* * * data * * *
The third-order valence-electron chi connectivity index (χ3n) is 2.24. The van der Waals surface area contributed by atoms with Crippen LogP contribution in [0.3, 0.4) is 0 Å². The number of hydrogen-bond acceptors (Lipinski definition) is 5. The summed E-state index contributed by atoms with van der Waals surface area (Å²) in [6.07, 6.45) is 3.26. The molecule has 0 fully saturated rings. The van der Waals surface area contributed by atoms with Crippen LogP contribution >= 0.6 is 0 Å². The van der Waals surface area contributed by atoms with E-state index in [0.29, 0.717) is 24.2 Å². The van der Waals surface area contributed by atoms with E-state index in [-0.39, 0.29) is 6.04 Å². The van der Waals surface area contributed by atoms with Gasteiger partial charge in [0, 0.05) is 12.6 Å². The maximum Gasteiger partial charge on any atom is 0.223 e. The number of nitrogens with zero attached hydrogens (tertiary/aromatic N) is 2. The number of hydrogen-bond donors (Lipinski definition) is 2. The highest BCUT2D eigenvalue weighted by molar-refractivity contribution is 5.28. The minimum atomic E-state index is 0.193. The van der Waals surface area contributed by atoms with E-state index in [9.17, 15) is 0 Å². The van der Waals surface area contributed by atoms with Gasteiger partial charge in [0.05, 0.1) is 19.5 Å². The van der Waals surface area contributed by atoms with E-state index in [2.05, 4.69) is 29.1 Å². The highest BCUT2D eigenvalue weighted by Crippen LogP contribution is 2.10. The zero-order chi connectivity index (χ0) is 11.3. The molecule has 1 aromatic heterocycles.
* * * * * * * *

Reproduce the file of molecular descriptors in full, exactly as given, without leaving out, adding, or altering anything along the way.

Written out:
The third-order valence-electron chi connectivity index (χ3n) is 2.24. The van der Waals surface area contributed by atoms with Crippen LogP contribution in [0.3, 0.4) is 0 Å². The number of hydrogen-bond acceptors (Lipinski definition) is 5. The summed E-state index contributed by atoms with van der Waals surface area (Å²) in [6.07, 6.45) is 3.26. The molecule has 0 fully saturated rings. The van der Waals surface area contributed by atoms with Crippen LogP contribution >= 0.6 is 0 Å². The van der Waals surface area contributed by atoms with E-state index in [0.29, 0.717) is 24.2 Å². The van der Waals surface area contributed by atoms with E-state index in [-0.39, 0.29) is 6.04 Å². The van der Waals surface area contributed by atoms with Gasteiger partial charge in [0, 0.05) is 12.6 Å². The maximum Gasteiger partial charge on any atom is 0.223 e. The number of nitrogens with zero attached hydrogens (tertiary/aromatic N) is 2. The number of hydrogen-bond donors (Lipinski definition) is 2. The highest BCUT2D eigenvalue weighted by molar-refractivity contribution is 5.28. The minimum atomic E-state index is 0.193. The van der Waals surface area contributed by atoms with E-state index in [9.17, 15) is 0 Å². The van der Waals surface area contributed by atoms with Gasteiger partial charge in [0.05, 0.1) is 19.5 Å². The van der Waals surface area contributed by atoms with E-state index in [2.05, 4.69) is 29.1 Å². The highest BCUT2D eigenvalue weighted by Crippen LogP contribution is 2.10. The zero-order chi connectivity index (χ0) is 11.3. The molecule has 1 aromatic heterocycles.